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Nat Methods. 2014 Aug;11(8):855-60. doi: 10.1038/nmeth.2999. Epub 2014 Jun 15.

Chemically defined generation of human cardiomyocytes.

Author information

1
1] Stanford Cardiovascular Institute, Stanford University School of Medicine, Stanford, California, USA. [2] Institute for Stem Cell Biology and Regenerative Medicine, Stanford University School of Medicine, Stanford, California, USA. [3] Department of Medicine, Division of Cardiology, Stanford University School of Medicine, Stanford, California, USA.
2
Department of Applied Physics, Stanford University School of Medicine, Stanford, California, USA.
3
Department of Chemistry, Stanford University School of Medicine, Stanford, California, USA.
4
Stanford Cardiovascular Institute, Stanford University School of Medicine, Stanford, California, USA.

Abstract

Existing methods for human induced pluripotent stem cell (hiPSC) cardiac differentiation are efficient but require complex, undefined medium constituents that hinder further elucidation of the molecular mechanisms of cardiomyogenesis. Using hiPSCs derived under chemically defined conditions on synthetic matrices, we systematically developed an optimized cardiac differentiation strategy, using a chemically defined medium consisting of just three components: the basal medium RPMI 1640, L-ascorbic acid 2-phosphate and rice-derived recombinant human albumin. Along with small molecule-based induction of differentiation, this protocol produced contractile sheets of up to 95% TNNT2(+) cardiomyocytes at a yield of up to 100 cardiomyocytes for every input pluripotent cell and was effective in 11 hiPSC lines tested. This chemically defined platform for cardiac specification of hiPSCs will allow the elucidation of cardiomyocyte macromolecular and metabolic requirements and will provide a minimal system for the study of maturation and subtype specification.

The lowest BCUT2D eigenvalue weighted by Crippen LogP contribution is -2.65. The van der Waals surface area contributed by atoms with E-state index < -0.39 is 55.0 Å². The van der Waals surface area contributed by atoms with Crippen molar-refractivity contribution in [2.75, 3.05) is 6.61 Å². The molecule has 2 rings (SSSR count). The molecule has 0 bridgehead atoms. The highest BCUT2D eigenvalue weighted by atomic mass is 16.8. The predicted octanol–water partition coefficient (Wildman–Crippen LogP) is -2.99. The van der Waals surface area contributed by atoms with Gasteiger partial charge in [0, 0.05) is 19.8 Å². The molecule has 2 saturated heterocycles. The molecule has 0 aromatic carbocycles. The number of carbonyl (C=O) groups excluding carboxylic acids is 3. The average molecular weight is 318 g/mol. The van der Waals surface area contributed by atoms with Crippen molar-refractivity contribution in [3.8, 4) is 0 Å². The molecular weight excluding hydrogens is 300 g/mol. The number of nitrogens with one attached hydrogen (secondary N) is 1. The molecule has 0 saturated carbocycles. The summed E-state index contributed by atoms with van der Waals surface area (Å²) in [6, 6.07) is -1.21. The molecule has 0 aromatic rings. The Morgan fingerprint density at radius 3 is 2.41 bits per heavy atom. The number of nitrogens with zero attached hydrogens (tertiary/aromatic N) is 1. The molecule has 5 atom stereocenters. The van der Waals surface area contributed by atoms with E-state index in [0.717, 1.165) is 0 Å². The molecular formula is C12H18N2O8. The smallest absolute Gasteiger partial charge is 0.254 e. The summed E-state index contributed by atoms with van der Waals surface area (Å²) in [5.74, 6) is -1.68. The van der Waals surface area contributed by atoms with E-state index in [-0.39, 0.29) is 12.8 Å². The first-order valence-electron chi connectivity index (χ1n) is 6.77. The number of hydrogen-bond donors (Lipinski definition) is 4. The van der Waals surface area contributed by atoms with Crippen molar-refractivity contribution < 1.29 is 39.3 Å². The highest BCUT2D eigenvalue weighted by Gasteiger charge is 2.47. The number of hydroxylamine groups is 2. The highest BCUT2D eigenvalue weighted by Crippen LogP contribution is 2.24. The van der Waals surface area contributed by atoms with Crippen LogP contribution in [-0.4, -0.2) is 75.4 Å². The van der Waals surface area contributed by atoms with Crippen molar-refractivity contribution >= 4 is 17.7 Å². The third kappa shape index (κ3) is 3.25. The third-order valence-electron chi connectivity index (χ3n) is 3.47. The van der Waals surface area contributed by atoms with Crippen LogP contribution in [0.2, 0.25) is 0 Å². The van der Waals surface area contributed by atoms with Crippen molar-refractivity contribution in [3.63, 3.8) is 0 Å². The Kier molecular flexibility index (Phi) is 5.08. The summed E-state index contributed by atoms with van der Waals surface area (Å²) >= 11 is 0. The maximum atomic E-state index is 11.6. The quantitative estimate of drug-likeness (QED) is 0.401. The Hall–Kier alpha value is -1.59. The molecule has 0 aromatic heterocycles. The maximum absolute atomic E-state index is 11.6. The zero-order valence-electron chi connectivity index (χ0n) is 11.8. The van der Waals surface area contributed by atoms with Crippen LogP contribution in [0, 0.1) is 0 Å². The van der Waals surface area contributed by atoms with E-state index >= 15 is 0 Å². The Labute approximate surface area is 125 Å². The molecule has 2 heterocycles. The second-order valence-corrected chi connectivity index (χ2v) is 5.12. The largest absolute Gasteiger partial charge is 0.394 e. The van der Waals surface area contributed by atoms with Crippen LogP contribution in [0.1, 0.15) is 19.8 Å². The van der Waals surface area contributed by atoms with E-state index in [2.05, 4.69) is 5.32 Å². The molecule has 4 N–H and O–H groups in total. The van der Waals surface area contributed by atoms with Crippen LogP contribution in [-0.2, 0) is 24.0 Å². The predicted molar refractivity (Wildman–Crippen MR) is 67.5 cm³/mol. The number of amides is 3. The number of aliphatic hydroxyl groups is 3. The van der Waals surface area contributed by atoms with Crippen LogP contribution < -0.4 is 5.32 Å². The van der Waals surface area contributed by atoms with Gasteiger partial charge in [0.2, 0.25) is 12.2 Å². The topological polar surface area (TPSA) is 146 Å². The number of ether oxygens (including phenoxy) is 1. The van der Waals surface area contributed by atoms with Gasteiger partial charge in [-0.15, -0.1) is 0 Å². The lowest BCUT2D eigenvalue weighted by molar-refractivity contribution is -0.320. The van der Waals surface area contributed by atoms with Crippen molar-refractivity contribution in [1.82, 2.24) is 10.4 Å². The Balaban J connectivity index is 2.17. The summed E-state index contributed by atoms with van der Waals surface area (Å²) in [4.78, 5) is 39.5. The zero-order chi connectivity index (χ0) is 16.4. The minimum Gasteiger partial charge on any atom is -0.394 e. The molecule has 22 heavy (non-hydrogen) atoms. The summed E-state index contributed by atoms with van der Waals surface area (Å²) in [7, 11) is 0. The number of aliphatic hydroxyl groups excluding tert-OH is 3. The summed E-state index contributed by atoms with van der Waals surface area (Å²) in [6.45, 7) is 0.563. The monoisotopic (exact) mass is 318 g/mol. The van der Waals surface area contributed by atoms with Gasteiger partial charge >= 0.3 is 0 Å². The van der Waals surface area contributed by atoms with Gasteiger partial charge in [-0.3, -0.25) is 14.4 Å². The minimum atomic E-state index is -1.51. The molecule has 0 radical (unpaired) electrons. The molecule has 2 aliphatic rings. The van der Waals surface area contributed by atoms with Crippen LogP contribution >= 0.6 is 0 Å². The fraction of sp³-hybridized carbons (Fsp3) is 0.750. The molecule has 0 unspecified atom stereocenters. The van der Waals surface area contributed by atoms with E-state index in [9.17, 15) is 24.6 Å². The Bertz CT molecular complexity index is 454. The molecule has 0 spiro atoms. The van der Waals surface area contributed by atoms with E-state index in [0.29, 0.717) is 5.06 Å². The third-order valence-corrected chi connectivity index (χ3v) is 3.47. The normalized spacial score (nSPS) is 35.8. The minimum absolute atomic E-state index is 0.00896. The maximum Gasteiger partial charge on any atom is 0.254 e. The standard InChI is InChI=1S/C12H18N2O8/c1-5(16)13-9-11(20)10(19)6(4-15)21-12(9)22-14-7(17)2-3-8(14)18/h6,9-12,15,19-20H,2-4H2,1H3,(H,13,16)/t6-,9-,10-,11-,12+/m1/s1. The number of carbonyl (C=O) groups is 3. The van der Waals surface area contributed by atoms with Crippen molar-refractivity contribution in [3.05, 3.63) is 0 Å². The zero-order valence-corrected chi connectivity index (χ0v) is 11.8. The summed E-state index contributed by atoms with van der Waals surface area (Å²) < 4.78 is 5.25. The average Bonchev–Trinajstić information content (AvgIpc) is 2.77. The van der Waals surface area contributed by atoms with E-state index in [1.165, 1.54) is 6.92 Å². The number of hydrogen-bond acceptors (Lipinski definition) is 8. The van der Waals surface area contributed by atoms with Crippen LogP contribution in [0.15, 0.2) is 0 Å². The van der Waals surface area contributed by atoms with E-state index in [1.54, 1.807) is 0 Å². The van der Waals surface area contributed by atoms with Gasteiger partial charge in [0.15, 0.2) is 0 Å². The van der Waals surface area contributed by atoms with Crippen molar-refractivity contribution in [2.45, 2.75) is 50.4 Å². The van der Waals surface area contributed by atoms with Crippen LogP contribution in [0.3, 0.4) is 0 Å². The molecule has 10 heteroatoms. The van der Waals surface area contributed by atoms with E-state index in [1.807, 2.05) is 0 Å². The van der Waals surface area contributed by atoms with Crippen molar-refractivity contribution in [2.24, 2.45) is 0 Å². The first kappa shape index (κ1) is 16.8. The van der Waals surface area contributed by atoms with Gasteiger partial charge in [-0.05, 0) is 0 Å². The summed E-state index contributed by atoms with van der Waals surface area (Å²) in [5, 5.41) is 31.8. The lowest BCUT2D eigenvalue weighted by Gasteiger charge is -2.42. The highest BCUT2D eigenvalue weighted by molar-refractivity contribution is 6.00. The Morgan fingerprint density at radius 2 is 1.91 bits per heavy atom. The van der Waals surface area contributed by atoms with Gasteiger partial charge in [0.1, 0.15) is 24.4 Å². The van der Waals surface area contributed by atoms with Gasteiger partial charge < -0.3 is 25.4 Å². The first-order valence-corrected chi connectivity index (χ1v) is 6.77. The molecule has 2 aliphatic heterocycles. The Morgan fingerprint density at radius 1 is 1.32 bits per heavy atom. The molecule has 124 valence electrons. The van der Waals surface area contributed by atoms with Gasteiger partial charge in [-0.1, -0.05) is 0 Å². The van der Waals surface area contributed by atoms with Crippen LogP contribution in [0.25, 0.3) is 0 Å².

PMID:
24930130
PMCID:
PMC4169698
DOI:
10.1038/nmeth.2999
[Indexed for MEDLINE]
Free PMC Article
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